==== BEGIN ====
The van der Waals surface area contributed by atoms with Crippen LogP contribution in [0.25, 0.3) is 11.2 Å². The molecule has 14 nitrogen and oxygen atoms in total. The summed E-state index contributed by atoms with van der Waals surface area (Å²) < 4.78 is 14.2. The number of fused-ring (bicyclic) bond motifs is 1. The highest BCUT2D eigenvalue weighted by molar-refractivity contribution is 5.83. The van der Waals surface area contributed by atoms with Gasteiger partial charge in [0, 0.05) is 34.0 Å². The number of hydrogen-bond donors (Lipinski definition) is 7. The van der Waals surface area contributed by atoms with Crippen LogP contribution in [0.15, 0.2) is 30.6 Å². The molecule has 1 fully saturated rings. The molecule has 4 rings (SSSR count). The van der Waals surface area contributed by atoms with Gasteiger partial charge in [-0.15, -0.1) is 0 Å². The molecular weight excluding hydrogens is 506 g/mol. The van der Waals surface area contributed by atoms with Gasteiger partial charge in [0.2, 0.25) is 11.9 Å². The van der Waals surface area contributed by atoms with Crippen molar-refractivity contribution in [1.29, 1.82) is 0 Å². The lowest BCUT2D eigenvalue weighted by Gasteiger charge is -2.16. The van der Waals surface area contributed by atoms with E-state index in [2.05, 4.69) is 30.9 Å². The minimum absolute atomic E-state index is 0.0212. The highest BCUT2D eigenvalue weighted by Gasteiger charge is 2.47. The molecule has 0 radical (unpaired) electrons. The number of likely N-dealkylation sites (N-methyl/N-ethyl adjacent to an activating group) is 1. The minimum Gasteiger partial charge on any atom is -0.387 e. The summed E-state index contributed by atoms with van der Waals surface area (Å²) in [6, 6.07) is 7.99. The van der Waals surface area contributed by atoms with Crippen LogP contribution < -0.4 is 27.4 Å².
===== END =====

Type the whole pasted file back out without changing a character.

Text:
The van der Waals surface area contributed by atoms with Crippen LogP contribution in [0.25, 0.3) is 11.2 Å². The molecule has 14 nitrogen and oxygen atoms in total. The summed E-state index contributed by atoms with van der Waals surface area (Å²) < 4.78 is 14.2. The number of fused-ring (bicyclic) bond motifs is 1. The highest BCUT2D eigenvalue weighted by molar-refractivity contribution is 5.83. The van der Waals surface area contributed by atoms with Gasteiger partial charge in [0, 0.05) is 34.0 Å². The number of hydrogen-bond donors (Lipinski definition) is 7. The van der Waals surface area contributed by atoms with Crippen LogP contribution in [0.15, 0.2) is 30.6 Å². The molecule has 1 fully saturated rings. The molecule has 4 rings (SSSR count). The van der Waals surface area contributed by atoms with Gasteiger partial charge in [-0.15, -0.1) is 0 Å². The molecular weight excluding hydrogens is 506 g/mol. The van der Waals surface area contributed by atoms with Gasteiger partial charge in [0.2, 0.25) is 11.9 Å². The van der Waals surface area contributed by atoms with Crippen molar-refractivity contribution in [1.29, 1.82) is 0 Å². The lowest BCUT2D eigenvalue weighted by Gasteiger charge is -2.16. The van der Waals surface area contributed by atoms with E-state index in [2.05, 4.69) is 30.9 Å². The minimum absolute atomic E-state index is 0.0212. The highest BCUT2D eigenvalue weighted by Gasteiger charge is 2.47. The molecule has 0 radical (unpaired) electrons. The number of likely N-dealkylation sites (N-methyl/N-ethyl adjacent to an activating group) is 1. The minimum Gasteiger partial charge on any atom is -0.387 e. The summed E-state index contributed by atoms with van der Waals surface area (Å²) in [6, 6.07) is 7.99. The van der Waals surface area contributed by atoms with Crippen LogP contribution < -0.4 is 27.4 Å².